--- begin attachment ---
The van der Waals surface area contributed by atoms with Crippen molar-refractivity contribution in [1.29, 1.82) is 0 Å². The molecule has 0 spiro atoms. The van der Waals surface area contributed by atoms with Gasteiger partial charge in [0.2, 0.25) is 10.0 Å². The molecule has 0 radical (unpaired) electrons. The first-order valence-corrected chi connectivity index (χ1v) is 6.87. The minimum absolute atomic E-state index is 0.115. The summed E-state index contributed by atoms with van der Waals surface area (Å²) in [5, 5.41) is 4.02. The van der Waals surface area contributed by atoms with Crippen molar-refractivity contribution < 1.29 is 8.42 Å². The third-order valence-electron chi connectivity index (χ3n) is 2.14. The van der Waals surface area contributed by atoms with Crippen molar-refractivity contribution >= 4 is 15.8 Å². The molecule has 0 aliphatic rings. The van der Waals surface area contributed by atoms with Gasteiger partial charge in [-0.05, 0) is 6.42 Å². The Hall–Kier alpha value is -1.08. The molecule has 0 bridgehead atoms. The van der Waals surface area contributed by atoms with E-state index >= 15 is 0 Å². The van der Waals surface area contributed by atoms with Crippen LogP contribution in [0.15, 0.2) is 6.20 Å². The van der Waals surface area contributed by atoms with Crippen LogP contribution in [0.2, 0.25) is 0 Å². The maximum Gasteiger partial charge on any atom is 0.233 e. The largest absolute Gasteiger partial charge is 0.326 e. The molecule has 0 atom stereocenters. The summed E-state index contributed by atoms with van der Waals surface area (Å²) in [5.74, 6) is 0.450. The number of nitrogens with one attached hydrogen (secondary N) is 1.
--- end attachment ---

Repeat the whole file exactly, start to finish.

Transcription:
The van der Waals surface area contributed by atoms with Crippen molar-refractivity contribution in [1.29, 1.82) is 0 Å². The molecule has 0 spiro atoms. The van der Waals surface area contributed by atoms with Gasteiger partial charge in [0.2, 0.25) is 10.0 Å². The molecule has 0 radical (unpaired) electrons. The first-order valence-corrected chi connectivity index (χ1v) is 6.87. The minimum absolute atomic E-state index is 0.115. The summed E-state index contributed by atoms with van der Waals surface area (Å²) in [5, 5.41) is 4.02. The van der Waals surface area contributed by atoms with Crippen molar-refractivity contribution < 1.29 is 8.42 Å². The third-order valence-electron chi connectivity index (χ3n) is 2.14. The van der Waals surface area contributed by atoms with Crippen molar-refractivity contribution >= 4 is 15.8 Å². The molecule has 0 aliphatic rings. The van der Waals surface area contributed by atoms with Gasteiger partial charge in [-0.05, 0) is 6.42 Å². The Hall–Kier alpha value is -1.08. The molecule has 0 bridgehead atoms. The van der Waals surface area contributed by atoms with E-state index >= 15 is 0 Å². The van der Waals surface area contributed by atoms with Crippen LogP contribution in [0.15, 0.2) is 6.20 Å². The van der Waals surface area contributed by atoms with Crippen LogP contribution in [0.2, 0.25) is 0 Å². The maximum Gasteiger partial charge on any atom is 0.233 e. The largest absolute Gasteiger partial charge is 0.326 e. The molecule has 0 atom stereocenters. The summed E-state index contributed by atoms with van der Waals surface area (Å²) in [5.74, 6) is 0.450. The number of nitrogens with one attached hydrogen (secondary N) is 1.